> In a message dated 9/9/99 3:35:02 PM, Ted Davis wrote:
> << Most important is the fact that both the sun and the moon take up exactly
> the same angular size when seen from the earth: this is why eclipses of the
> sun are possible! Without eclipses of both the sun and the moon, it would
> not have been possible, Kepler points out, for the ancients or the moderns
> to have calculated the distances to the sun and the moon, and thus the
> astronomical unit (he was a Copernican). He relies here on the calculation
> of Aristarchus, which called for observations including some taken from
> solar and lunar eclipses. And this makes it possible for us to get the
> dimensions of the cosmos generally, etc. >>
> The fact that we have total eclipses, that is, that the sun and moon appear
> to be the same size, is a transitory condition in terms of cosmic time. The
> moon is receding from earth at 3.8 centimeters per year, according to R.
> Monastersky (Science News, 150 (July 6, 1996), p. 4. Thus in the distant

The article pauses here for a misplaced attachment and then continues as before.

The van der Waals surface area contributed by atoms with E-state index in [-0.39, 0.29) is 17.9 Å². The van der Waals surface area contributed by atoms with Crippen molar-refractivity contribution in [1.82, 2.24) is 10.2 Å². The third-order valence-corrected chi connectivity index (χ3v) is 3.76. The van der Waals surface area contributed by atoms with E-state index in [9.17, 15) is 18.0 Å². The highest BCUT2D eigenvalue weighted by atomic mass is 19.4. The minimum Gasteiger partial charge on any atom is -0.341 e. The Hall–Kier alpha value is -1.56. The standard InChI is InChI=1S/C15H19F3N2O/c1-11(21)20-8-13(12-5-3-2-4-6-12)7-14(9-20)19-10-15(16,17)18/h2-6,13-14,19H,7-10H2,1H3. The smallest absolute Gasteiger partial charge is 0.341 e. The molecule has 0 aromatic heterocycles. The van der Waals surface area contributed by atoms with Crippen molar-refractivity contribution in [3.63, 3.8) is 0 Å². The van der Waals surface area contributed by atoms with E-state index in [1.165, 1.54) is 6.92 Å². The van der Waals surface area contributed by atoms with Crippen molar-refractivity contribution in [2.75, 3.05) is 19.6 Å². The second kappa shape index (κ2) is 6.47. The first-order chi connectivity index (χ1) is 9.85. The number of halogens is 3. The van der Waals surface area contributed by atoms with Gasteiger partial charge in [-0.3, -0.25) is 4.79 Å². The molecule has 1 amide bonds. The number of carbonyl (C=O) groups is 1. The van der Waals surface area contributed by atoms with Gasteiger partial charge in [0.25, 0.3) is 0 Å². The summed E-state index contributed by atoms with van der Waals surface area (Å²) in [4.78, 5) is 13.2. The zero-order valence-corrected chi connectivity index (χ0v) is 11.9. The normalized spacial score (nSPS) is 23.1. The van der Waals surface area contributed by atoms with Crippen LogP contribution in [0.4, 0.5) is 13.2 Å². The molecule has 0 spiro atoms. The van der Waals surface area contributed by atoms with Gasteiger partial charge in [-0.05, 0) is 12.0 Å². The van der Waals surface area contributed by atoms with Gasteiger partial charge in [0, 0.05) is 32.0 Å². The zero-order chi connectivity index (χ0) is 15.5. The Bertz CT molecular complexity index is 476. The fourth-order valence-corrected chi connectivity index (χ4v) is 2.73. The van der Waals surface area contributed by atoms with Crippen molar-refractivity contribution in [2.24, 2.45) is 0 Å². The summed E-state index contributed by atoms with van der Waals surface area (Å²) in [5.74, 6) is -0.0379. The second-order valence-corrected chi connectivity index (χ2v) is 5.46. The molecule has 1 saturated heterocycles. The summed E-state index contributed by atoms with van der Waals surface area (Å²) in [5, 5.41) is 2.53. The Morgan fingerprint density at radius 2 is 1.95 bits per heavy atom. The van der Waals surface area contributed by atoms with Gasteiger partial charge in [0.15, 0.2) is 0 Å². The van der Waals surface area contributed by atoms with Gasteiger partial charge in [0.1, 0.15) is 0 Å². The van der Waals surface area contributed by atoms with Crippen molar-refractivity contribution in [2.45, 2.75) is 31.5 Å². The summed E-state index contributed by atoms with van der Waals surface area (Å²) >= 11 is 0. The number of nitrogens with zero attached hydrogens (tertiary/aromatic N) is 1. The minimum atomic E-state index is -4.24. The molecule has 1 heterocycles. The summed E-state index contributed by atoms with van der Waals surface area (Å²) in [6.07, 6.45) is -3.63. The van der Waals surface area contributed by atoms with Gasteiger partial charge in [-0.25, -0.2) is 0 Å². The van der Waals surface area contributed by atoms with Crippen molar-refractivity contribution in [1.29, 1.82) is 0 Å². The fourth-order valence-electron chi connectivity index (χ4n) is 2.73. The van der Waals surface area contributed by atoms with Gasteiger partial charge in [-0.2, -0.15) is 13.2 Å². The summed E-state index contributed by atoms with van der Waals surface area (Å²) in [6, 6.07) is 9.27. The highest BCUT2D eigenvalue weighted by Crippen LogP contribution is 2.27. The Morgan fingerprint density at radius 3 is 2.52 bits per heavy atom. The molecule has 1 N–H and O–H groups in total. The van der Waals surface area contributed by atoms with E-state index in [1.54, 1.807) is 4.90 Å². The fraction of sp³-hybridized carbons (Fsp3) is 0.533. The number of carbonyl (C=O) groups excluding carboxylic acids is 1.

> future it will no longer completely cover the sun's disc in a solar eclipse,
This is correct. Only annular eclipses will then be possible.
> and the sun will more than cover the moon in a lunar eclipse. In the distant
> past the moon appeared to be larger than the sun, being closer to earth, and
> the sun did not completely cover the moon in a lunar eclipse.
This seems to be nonsense. The sun does not cover the moon at all in a lunar
eclipse. Rather, the moon moves into the Earth's shadow, i.e. it is the earth
covers the moon. I can't see any way that a total lunar eclipse would not have
> This strikes me as another minor but interesting indication of the fitness of
> the solar system and earth for human life so cogently argued by Michael
> Denton in his book, _Nature's Destiny_. How considerate of God to place
> humans on earth during the window of cosmic time in which total solar and
> lunar eclipses occur and thus enabling scientists to make astronomical
> calculations that enhances our understanding of the universe.
And to enjoy their beauty. Mind you, this has not always been appreciated of
course. Many of the ancients saw eclipses as fearful events, or at least as